Thursday, July 14, 2011

Money, Money, Money, Gimme...

July 14 rolls around I always think "Bastille Day." But for this post, let's head in a different direction. It was on July 14, 1969 that the United States withdrew from circulation these denominations of official currency.




















That "Woodrow" was certainly no "greenback."


QUIZ


Why is the $100,000 bill not a greenback?

Which bill above features a portrait of a non-President?

Who is it, and what is his "claim to fame"?

Which bill currently in use features a portrait of a non-President?

Who is it, and what is the denomination of his bill?


Images: Wikipedia

10 comments:

John Cowart said...

Hi Vanilla,

Hold on a second. Let me run in and check my wallet to see how many of these bills I have, then I'll come back and answer your quiz.

Never mind.

My wife got there first.

John Cowart

Vee said...

Vanilla, how cool would a guy have seemed if he carried a $10,000 bill in his wallet? I'm impressed when a $100 bill appears. But then I'm easily impressed. My stash usually includes a few ones, maybe a five, and an occasional ten or twenty.

jimgrey said...

I knew the larger bills were gone, but not the $500 bill. You learn something new every day!

Somewhere around here I have a few old Silver Certificates. Wonder if I could still cash them in for silver. Somehow I doubt it.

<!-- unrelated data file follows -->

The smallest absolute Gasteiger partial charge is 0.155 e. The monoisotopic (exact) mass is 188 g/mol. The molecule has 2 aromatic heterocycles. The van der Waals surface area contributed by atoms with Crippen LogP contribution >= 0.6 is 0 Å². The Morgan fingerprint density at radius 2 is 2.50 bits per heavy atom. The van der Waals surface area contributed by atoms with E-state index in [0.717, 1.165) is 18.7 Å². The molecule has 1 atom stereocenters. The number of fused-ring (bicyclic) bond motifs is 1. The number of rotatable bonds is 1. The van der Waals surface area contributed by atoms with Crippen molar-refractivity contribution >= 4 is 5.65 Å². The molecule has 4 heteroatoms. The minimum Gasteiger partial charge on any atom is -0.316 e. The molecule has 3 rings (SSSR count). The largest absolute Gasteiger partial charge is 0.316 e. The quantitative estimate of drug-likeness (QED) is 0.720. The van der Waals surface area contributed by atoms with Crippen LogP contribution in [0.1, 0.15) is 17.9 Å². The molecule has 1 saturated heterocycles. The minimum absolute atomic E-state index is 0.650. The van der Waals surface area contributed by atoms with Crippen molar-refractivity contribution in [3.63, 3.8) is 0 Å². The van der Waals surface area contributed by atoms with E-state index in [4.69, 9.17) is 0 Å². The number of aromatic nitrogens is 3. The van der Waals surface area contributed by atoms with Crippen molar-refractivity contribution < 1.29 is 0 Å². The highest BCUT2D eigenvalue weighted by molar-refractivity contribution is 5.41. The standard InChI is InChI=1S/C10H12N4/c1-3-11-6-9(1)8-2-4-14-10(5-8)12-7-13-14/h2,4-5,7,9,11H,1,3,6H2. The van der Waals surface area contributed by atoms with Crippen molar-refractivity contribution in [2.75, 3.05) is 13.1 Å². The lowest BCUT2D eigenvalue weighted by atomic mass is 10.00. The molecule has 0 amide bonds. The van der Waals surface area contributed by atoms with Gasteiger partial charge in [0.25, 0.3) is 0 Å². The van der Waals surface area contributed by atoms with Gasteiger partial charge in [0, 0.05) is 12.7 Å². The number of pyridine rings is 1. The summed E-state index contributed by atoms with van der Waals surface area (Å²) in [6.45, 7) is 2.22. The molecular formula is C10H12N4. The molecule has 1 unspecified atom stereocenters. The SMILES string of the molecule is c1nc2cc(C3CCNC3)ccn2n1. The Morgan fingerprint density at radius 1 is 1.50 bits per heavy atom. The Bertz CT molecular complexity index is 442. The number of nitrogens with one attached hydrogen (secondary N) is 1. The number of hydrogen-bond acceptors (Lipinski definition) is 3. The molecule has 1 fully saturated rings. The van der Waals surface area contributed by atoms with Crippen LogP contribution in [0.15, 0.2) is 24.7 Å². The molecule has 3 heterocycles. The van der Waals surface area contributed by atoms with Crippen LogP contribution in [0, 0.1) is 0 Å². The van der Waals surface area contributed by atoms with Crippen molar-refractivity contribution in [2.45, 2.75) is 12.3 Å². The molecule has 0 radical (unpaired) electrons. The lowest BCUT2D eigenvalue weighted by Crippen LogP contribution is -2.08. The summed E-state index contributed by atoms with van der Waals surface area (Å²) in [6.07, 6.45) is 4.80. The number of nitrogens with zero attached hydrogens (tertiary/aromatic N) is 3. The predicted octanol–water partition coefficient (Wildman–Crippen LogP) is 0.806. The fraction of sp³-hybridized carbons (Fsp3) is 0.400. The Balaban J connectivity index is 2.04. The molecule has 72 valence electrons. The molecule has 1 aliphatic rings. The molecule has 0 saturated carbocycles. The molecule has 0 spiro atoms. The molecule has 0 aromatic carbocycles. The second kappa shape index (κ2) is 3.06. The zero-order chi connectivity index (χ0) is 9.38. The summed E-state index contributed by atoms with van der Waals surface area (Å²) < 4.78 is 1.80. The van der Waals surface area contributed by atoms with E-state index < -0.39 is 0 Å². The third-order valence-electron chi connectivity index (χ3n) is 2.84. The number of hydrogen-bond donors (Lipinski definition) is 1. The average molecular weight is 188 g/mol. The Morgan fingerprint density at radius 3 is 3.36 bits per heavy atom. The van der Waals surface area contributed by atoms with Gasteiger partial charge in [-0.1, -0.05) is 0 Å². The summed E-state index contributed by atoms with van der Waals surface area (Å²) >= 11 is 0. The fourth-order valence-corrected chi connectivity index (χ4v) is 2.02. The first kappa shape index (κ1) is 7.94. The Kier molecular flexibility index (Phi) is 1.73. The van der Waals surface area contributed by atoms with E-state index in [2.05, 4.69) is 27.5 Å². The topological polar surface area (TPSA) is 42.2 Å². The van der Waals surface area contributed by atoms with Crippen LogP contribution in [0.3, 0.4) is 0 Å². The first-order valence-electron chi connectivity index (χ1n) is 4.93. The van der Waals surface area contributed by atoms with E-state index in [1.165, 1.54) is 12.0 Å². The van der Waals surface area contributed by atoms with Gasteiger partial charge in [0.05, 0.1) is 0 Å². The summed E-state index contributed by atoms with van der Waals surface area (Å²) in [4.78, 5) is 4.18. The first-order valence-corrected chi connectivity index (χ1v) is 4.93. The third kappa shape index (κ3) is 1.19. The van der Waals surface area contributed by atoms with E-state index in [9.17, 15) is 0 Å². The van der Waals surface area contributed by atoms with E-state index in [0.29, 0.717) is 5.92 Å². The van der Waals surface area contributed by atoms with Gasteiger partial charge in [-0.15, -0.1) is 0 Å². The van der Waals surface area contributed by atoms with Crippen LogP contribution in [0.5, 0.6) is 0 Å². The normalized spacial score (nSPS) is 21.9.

Grace said...

Photos are about the only way I would have ever seen those!

Secondary Roads said...

Q. Why is the $100,000 bill not a greenback?

A. It was released only as a gold certificate.

Q. Which bill above features a portrait of a non-President?

A. The $10,000 bill.

Q.Who is it, and what is his "claim to fame"?

A. It is Salmon P Chase. He was a US senator from and governor of Ohio. He was Lincoln's treasury secretary. He was also a chief justice of the supreme court.

Q. Which bill currently in use features a portrait of a non-President?

A. The $100 bill.

Q. Who is it, and what is the denomination of his bill?

A. Benjamin Franklin. [Redundant] It is $100.

vanilla said...

John, isn't that the way of it? Guy puts back a few thousand in mad money, and wife raids the wallet.

Vee, and to put it in perspective, say that guy was carrying that $10K note in 1960 when it was still in circulation, it would have been equivalent to $76,339 in today's dollars.

Jim, I have a few silver certificates, too. I would not bet the Mickey Mouse that you can trade them in for silver.

Grace, me too. I have, though, seen large quantities of money, not mine. As a messenger, I was sometimes admitted into the bank before hours. A "cube" of ten or twenty dollar bills is a pretty impressive sight! That $100K gold certificate is pretty nifty, too.

Chuck, 100 correct! And yes, there is a redundancy in the final part of the 'test.' I don't need to post the answers now, since you have provided them. (Do you mean the B. Franklin of kite-flying fame?)

Sharkbytes said...

Hmmm- i like quizzes

not sure about the 100,000 bill- was it not part of the original 'greenback' series- so they really didn't make it green?

the $10K bill has Salmon P. Chase- Sec Treas under Lincoln

current $100 has Ben Franklin

vanilla said...

Shark, nice job on the quiz. The "Woodrow" was a gold certificate, and thus not a "greenback."

Secondary Roads said...

That would be the B Franklin referred to. However, if you only know him for that you really should dig deeper into this amazing man. There's a lot more there than we are usually taught.

vanilla said...

Chuck, the kite thing was tongue-in-cheek. I have long been intrigued by this B Franklin, and in fact I was 13 when I first read his autobiography.